Portray a vampire: A troubled soul that longs for your blood.
*This is going to be more of me throwing information at you than anything else. Enjoy. I do not claim to be an expert on this subject.
These are said to be troubled souls of people long past rising from their tombs. Some of their properties include but aren’t limited to; invisibility, can drain the vitality of victims via blood loss, and can transform into animals. They are known as immortal beings and only some of them possess magical abilities if at all.
Their origin dates back to the Dacians therefore they are creatures of Dacian Mythology and represent evil spirits, the spirits of the dead who’s actions made them unworthy of entering Zalmoxis’s kingdom. The first vampire to have been written about was Jure Grando during the Celtic times whom was called a strigoi by people in his town. He continuously terrorized the villagers until they decided he was to be beheaded in 1672.
The belief was that the first sign of being a vampire was if a child was born under abnormal circumstances. The circumstances could range from a child being born out of wedlock to death occurring before it’s baptism. People who were aware of their irregular birth then they will leave specific instructions for what is to happen upon their death because they do not wish to become immortals. Another belief was that if a woman was pregnant and she didn’t consume any salt or was looked at by a vampire then her child was doomed to an eternal damnation of becoming an undead. The only way for this to not occur was to seek a blessing from a church.
These were not the only ways for someone to become a vampire, however. If someone practiced witchcraft, committed suicide, had sworn a false oath, or their corpse was leaped over by a cat then they were also damned to become vampires. Vampires were always suspected to be lurking around if a sudden death occurred in a household or livestock after the passing of a family member of someone who could have been a vampire. If vampires weren’t stopped, they would eventually move on to other towns and eventually other countries.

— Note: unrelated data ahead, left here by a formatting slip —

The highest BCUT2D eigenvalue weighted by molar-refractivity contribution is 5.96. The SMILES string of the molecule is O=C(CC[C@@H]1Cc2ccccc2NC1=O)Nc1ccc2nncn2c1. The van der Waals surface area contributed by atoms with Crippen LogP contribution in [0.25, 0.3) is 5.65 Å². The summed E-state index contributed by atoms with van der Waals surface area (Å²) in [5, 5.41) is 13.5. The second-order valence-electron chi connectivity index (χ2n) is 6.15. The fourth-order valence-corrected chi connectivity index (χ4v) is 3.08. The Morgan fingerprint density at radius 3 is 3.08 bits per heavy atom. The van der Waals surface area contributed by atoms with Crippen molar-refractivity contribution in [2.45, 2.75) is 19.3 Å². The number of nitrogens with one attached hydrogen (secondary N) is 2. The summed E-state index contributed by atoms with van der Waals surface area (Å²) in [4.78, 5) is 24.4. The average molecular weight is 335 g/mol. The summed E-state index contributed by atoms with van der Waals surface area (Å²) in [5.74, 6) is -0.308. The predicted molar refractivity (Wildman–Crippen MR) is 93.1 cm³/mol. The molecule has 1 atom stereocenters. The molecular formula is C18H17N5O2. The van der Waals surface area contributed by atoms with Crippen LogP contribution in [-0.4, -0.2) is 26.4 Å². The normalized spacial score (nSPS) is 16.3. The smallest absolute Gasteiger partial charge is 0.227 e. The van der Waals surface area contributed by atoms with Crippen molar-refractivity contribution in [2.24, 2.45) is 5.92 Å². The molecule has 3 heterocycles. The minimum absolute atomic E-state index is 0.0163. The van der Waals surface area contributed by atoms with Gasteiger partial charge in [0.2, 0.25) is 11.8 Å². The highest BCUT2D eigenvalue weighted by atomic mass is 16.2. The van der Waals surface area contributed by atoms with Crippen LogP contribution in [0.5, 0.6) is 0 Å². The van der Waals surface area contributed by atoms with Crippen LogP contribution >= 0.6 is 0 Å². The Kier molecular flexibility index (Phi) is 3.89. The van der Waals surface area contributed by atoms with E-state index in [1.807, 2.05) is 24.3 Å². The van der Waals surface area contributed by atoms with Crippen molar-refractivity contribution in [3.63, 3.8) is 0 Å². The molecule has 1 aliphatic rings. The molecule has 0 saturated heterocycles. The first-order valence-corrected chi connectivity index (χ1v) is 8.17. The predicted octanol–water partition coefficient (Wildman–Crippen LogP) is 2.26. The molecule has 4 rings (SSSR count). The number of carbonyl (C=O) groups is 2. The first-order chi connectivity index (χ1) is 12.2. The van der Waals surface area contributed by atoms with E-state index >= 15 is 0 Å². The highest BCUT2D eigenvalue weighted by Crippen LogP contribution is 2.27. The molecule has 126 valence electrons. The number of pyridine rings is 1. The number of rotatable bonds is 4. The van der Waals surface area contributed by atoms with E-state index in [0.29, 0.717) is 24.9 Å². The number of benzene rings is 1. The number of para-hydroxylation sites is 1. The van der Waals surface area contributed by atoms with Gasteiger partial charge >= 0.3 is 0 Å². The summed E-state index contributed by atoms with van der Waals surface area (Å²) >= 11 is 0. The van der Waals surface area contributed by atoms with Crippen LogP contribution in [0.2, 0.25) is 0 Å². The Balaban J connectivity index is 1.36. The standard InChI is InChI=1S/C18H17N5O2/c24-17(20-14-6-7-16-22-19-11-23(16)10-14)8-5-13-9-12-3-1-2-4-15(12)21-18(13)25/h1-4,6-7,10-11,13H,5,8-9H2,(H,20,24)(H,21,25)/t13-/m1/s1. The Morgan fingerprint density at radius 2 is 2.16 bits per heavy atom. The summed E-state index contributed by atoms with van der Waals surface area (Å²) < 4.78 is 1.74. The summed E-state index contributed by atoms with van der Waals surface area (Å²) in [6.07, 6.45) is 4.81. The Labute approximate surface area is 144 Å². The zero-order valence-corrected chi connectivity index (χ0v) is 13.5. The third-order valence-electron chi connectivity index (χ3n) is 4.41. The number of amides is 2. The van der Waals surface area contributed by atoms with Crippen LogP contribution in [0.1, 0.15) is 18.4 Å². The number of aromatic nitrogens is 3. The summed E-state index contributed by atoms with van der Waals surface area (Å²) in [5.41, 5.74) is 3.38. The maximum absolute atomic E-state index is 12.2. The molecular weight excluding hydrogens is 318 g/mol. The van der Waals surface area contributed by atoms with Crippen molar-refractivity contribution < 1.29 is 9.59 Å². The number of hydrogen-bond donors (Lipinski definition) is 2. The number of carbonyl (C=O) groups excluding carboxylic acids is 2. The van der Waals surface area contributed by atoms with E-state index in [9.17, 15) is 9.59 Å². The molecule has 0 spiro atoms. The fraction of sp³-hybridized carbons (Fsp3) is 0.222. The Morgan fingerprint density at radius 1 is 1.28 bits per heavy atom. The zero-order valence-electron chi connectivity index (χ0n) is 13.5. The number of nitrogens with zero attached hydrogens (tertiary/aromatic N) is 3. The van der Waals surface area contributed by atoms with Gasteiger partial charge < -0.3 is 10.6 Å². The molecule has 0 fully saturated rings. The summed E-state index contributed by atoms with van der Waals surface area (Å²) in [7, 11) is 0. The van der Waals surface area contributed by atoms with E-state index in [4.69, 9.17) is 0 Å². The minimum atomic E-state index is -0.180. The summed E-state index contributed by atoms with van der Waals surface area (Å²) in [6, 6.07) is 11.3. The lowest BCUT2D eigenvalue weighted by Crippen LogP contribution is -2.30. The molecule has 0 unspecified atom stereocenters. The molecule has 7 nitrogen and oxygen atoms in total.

Believed to be most active on the eve of these two holidays; the Feast of St. George and the Feast of St. Andrew because Romanians used the old Julian calendar. In Stroker’s acclaimed novel, the modern Gregorian calendar was used. St. George was said to have been the patron of horses, cattle, wolves, and all enemies of witches and vampires. People often remained in their houses on these holidays with as many lights on as possible throughout the entire night. They did things such as placing thorns across thresholds, painting crosses with tars on their doors, putting thistles on windows, lighting bonfires, and spreading garlic everywhere they possibly could.
In Bram Stroker’s novel ‘Dracula’, the fear of the villagers on St. George’s day is used to warn Jonathan Harker that at midnight, “all the evil things in the world will have full sway."
Graves were often watched for signs that something might be lurking in them, something not alive but not dead either. Something as small as a tiny hole located near the tombstone would be sign enough for people. Vampires could be able to leave and enter their caves through this hole. If someone was spotted with a hole near their grave, they would be exhumed. If the corpse turned red in the face, it was a vampire. Other signs included being found laying face down inside the grave or one foot being pulled in at one corner of the coffin.
If while someone was still alive, they were believed to be prone to turning into a vampire after death, precautions were taken. Garlic would be placed in the mouth or millet seeds to postpone the vampire. Once the vampire prone person was buried, a distaff would be driven into the ground atop the grave with the belief that the vampire would impale itself. On the dead person’s anniversary the family would walk around his or her grave.
Melton, Gordon J. The Vampire Book: The Encyclopedia of the Undead. Canton,MI. Visible Ink Press, 1999.
Bunson, Matthew. The Vampire Encyclopedia . Gramercy, 2000.